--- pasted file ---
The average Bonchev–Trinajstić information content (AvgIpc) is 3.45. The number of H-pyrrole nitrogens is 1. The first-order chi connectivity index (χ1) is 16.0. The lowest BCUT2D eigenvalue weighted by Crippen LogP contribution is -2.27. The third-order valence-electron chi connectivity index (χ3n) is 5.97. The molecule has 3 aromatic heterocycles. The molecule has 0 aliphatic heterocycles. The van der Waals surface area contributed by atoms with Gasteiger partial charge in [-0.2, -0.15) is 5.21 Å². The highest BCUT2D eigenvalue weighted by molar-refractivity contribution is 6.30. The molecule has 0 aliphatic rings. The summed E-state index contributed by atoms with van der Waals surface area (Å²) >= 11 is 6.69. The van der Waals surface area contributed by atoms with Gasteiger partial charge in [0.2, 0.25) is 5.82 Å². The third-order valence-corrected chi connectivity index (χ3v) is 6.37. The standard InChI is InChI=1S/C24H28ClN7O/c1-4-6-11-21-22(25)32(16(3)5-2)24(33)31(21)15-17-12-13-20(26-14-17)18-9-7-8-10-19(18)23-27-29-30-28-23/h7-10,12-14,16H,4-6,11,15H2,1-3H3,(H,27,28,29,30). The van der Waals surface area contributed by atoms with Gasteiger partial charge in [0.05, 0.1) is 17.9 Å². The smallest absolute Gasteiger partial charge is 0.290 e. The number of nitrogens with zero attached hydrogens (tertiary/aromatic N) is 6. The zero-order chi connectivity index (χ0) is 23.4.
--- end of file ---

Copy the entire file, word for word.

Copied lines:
The average Bonchev–Trinajstić information content (AvgIpc) is 3.45. The number of H-pyrrole nitrogens is 1. The first-order chi connectivity index (χ1) is 16.0. The lowest BCUT2D eigenvalue weighted by Crippen LogP contribution is -2.27. The third-order valence-electron chi connectivity index (χ3n) is 5.97. The molecule has 3 aromatic heterocycles. The molecule has 0 aliphatic heterocycles. The van der Waals surface area contributed by atoms with Gasteiger partial charge in [-0.2, -0.15) is 5.21 Å². The highest BCUT2D eigenvalue weighted by molar-refractivity contribution is 6.30. The molecule has 0 aliphatic rings. The summed E-state index contributed by atoms with van der Waals surface area (Å²) >= 11 is 6.69. The van der Waals surface area contributed by atoms with Gasteiger partial charge in [0.2, 0.25) is 5.82 Å². The third-order valence-corrected chi connectivity index (χ3v) is 6.37. The standard InChI is InChI=1S/C24H28ClN7O/c1-4-6-11-21-22(25)32(16(3)5-2)24(33)31(21)15-17-12-13-20(26-14-17)18-9-7-8-10-19(18)23-27-29-30-28-23/h7-10,12-14,16H,4-6,11,15H2,1-3H3,(H,27,28,29,30). The van der Waals surface area contributed by atoms with Gasteiger partial charge in [0.05, 0.1) is 17.9 Å². The smallest absolute Gasteiger partial charge is 0.290 e. The number of nitrogens with zero attached hydrogens (tertiary/aromatic N) is 6. The zero-order chi connectivity index (χ0) is 23.4.